Kamikaze drone
Kamikaze droneiStock

The Biden administration has embarked on a broad effort to halt Iran’s ability to produce and deliver drones to Russia for use in the war in Ukraine, The New York Times reported on Wednesday.

Sources quoted in the report described an expanding US program that aims to choke off Iran’s ability to manufacture the drones, make it harder for the Russians to launch the unmanned “kamikaze” aircraft and — if all else fails — to provide the Ukrainians with the defenses necessary to shoot them out of the sky.

In July, US National Security Advisor Jake Sullivan said the US had intelligence indicating that Russia is looking to Iran for UAVs.

A month later, it was reported that Iran had begun training Russians to use its drones, though it was also noted that Russia is experiencing “numerous failures” and technical glitches with the drones it purchased from Iran.

In September, Ukraine reported the first Russian attacks carried out using Iranian-made drones, targeting the south of the country, including the strategic city of Odessa on the Black Sea.

At the start of October, Iranian-made drones were also reportedly used in an attack in the Ukrainian town of Bila Tserkva, southwest of the capital Kyiv.

Russia has repeatedly denied that it received drones from Iran.

The breadth of the US effort to prevent Russia from acquiring the Iranian drones has become clearer in recent weeks, according to Wednesday’s report. The administration has accelerated its moves to deprive Iran of the Western-made components needed to manufacture the drones being sold to Russia after it became apparent from examining the wreckage of intercepted drones that they are stuffed with made-in-America technology.

US forces are helping Ukraine’s military to target the sites where the drones are being prepared for launch — a difficult task because the Russians are moving the launch sites around, from soccer fields to parking lots, according to The New York Times.

In addition, the Americans are rushing in new technologies designed to give early warning of approaching drone swarms, to improve Ukraine’s chances of bringing them down, with everything from gunfire to missiles.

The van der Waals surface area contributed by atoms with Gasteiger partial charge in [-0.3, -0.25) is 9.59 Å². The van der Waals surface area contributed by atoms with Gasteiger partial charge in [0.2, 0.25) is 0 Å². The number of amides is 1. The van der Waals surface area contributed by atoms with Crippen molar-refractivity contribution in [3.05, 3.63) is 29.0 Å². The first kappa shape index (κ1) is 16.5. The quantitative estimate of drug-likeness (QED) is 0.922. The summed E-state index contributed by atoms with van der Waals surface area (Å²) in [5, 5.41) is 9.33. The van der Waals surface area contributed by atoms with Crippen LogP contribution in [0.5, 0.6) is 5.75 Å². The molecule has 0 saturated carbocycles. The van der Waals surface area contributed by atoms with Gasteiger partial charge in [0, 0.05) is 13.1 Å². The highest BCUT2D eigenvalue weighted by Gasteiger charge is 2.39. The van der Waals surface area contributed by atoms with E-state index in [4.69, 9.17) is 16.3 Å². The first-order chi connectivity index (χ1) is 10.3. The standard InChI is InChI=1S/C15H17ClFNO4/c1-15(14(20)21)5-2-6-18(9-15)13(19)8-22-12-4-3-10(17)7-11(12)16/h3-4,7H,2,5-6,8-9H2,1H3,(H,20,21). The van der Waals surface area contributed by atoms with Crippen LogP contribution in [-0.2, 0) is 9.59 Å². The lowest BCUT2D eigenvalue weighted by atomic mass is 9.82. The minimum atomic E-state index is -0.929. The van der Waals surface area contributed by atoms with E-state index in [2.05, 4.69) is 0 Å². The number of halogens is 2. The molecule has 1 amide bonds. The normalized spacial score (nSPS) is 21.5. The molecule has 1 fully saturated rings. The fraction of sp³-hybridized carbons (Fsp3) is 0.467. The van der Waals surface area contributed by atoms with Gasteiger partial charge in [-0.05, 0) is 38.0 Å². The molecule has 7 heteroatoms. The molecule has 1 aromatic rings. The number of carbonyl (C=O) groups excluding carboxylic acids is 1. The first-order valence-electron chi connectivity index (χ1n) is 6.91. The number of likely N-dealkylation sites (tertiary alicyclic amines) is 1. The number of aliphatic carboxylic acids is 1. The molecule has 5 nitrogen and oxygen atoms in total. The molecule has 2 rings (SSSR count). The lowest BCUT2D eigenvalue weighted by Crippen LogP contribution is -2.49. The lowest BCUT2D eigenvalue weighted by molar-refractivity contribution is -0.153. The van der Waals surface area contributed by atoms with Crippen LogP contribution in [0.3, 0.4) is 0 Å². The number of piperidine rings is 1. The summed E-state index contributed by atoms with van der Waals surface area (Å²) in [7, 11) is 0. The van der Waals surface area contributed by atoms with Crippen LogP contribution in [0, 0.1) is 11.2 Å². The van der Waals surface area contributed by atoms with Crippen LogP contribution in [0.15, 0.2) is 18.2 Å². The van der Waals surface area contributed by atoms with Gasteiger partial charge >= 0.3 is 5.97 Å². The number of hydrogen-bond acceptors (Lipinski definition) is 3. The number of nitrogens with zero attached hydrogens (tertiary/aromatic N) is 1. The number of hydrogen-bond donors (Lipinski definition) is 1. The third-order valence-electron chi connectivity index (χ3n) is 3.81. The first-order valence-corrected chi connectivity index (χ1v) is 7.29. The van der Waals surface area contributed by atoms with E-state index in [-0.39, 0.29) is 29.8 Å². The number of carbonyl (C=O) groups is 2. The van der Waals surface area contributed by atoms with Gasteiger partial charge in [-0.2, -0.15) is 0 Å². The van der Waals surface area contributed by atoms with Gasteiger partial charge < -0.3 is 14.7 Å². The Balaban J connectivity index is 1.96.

All three approaches have run into deep challenges, sources said, as the Iranians are applying to the drone program their expertise about how to spread nuclear centrifuge manufacturing around the country and to find “dual use” technologies on the black market to sidestep export controls.

The New York Times report also indicated that, in the effort to stop the drone attacks, Biden’s aides are also engaging Israel.

In a secure video meeting last Thursday with Israel’s top national security, military and intelligence officials, Jake Sullivan, the national security adviser, “discussed Iran’s growing military relationship with Russia, including the transfer of weapons the Kremlin is deploying against Ukraine, targeting its civilian infrastructure and Russia’s provision of military technology to Iran in return,” the White House said in a statement outlining the meeting.

While the statement did not offer details about how the two countries decided to address the issue, The Times report noted that the fact that the administration chose to highlight the discussion, in a quarterly meeting normally focused on disrupting Iran’s nuclear capabilities, was notable.

In a statement, Adrienne Watson, the spokeswoman for the National Security Council, acknowledged the scope of the broad drive against Iran’s drone program.

“We are looking at ways to target Iranian U.A.V. production through sanctions, export controls, and talking to private companies whose parts have been used in the production,” she said, using the acronym for “unmanned aerial vehicles.”

She added, “We are assessing further steps we can take in terms of export controls to restrict Iran’s access to technologies used in drones.”